Santiago Racer

Reptiles of Ecuador | Serpentes | Colubridae | Pseudalsophis | Pseudalsophis hephaestus

English common names: Santiago Racer, God-of-Fire Racer.

Spanish common names: Culebra de Santiago, serpiente corredora de Santiago, culebra del dios del fuego.

Recognition: ♂♂ 51.5 cm ♀♀ 53.6 cm. Pseudalsophis hephaestus is one of two snake species that occur on Santiago and Rábida islands, and probably the only one occurring on Sombrero Chino Islet. The other species is the Thomas' Racer (P. thomasi), a larger snake that does not have lateral black stripes.

Natural history: Uncommon, about ~10% as abundant as the co-occurring Thomas' Racer (Pseudalsophis thomasi). Pseudalsophis hephaestus is a diurnal snake that inhabits volcanic rock areas, dry grasslands, and deciduous forests.1 Santiago Racers are mildly venomous, which means their bite is dangerous to small prey, but not to humans.2 These snakes are foraging predators that most likely feed on Santiago Lava-Lizards (Microlophus jacobi) and leaf-toed geckos. Members of this species are active throughout most of the day, but usually not during hot midday hours. They move on soil, rocks, and shrubs.1 Individuals of P. hephaestus are preyed upon by rats.3

Conservation: Near Threatened. We consider Pseudalsophis hephaestus to be in this category following IUCN criteria4 because although the species is not undergoing a decline in the extent and quality of its habitat, it is known from only six localities and is facing the threat of predation by black rats.3 Santiago Island has a long history of introduced species, but the island's conditions are improving. Pigs were eradicated from Santiago in 1999, followed by goats in 2003, and donkeys in 2005.

Distribution: Santiago Racers are endemic to an estimated 458 km2 area on Santiago Island, Rábida Island, and Sombrero Chino Islet. Galápagos, Ecuador.

Distribution of Pseudalsophis hephaestus Distribution of Pseudalsophis hephaestus in and around Santiago Island

Etymology: The generic name Pseudalsophis, which comes from the Greek words pseudo (meaning “false”) and Alsophis (a genus of Caribbean snakes), refers to the similarity between snakes of the two genera.5 The specific epithet hephaestus is the name of the Greek god of fire and volcanoes, and refers to the volcanic environment where this species inhabits.6

See it in the wild: Like most snakes in Galápagos, Santiago Racers are secretive animals, but, with some luck, they can be seen with ~4% certainty in some tourism sites on and around Santiago Island, including Sombrero Chino Islet and Rábida Island. The best time to look for the racers is during the first hours after sunrise or right before sunset.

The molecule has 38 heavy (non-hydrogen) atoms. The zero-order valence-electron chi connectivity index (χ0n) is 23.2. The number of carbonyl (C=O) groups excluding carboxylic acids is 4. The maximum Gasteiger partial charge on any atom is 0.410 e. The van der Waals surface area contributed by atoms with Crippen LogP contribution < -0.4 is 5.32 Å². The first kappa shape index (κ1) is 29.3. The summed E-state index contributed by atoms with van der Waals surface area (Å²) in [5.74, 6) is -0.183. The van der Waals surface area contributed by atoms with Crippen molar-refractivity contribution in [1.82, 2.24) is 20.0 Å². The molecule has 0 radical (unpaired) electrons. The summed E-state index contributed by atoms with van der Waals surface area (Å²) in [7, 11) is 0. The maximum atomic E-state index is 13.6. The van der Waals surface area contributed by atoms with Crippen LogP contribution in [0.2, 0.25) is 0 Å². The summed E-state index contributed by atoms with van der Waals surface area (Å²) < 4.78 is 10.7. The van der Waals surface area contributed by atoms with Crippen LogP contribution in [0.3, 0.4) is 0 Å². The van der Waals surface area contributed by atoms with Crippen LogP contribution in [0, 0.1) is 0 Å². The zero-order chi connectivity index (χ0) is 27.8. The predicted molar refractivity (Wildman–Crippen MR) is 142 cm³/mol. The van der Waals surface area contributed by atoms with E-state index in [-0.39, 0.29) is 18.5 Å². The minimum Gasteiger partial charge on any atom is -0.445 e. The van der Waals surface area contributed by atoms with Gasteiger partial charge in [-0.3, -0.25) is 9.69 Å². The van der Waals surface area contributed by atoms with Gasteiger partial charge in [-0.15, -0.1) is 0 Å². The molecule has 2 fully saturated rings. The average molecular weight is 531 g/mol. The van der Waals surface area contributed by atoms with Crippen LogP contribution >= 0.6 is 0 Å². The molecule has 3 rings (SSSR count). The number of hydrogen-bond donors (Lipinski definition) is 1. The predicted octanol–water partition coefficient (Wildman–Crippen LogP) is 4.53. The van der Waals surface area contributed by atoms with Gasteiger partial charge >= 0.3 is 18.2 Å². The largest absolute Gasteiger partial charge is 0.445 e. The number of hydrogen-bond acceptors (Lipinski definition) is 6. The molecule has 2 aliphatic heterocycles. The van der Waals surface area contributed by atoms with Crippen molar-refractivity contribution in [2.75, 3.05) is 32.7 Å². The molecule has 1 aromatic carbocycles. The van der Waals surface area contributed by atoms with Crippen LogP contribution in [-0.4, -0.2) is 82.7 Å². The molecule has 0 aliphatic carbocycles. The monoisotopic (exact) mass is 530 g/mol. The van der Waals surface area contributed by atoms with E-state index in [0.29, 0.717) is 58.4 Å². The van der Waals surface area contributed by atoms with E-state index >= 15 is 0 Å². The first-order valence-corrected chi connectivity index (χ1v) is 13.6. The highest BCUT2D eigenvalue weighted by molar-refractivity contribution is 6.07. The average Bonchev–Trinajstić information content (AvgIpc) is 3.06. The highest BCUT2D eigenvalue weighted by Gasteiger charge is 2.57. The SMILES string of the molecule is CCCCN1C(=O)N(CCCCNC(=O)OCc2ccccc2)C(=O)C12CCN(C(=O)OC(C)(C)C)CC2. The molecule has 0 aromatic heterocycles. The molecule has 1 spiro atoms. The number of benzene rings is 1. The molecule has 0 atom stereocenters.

Authors: Alejandro ArteagaaAffiliation: Biodiversity Field Lab, Khamai Foundation, Quito, Ecuador. and Juan M GuayasaminbAffiliation: Laboratorio de Biología Evolutiva, Universidad San Francisco de Quito (USFQ), Quito, Ecuador.,cAffiliation: Galapagos Science Center, Galápagos, Ecuador.,dAffiliation: Centro de Investigación de la Biodiversidad y Cambio Climático, Universidad Tecnológica Indoamérica, Quito, Ecuador.

Academic reviewers: Robert A Thomas and Luis Ortiz-Catedral.

Photographers: Jose VieiraaAffiliation: Tropical Herping (TH), Quito, Ecuador.,eAffiliation: ExSitu, Quito, Ecuador.

How to cite? Arteaga A, Guayasamin JM (2020) Pseudalsophis hephaestus. In: Arteaga A, Bustamante L, Vieira J, Guayasamin JM (Eds) Reptiles of Ecuador: Life in the middle of the world. Available from: www.reptilesofecuador.com

Literature cited:

  1. Field notes, Reptiles of Ecuador book project.
  2. Thomas RA (1997) Galápagos terrestrial snakes: biogeography and systematics. Herpetological Natural History 5: 19–40.
  3. Fritts TH, Fritts PR (1982) Race with extinction: herpetological notes of J. R. Slevin's journey to the Galápagos 1905–1906. Herpetological Monographs 1: 1–98.
  4. IUCN (2001) IUCN Red List categories and criteria: Version 3.1. IUCN Species Survival Commission, Gland and Cambridge, 30 pp.
  5. Zaher H, Grazziotin FG, Cadle JE, Murphy RW, Moura-Leite JC, Bonatto SL (2009) Molecular phylogeny of advanced snakes (Serpentes, Caenophidia) with an emphasis on South American Xenodontines: a revised classification and descriptions of new taxa. Papéis Avulsos de Zoologia 49: 115–153.
  6. Zaher H, Yánez-Muñoz MH, Rodrigues MT, Graboski R, Machado FA, Altamirano-Benavides M, Bonatto SL, Grazziotin F (2018) Origin and hidden diversity within the poorly known Galápagos snake radiation (Serpentes: Dipsadidae). Systematics and Biodiversity 16: 614–642.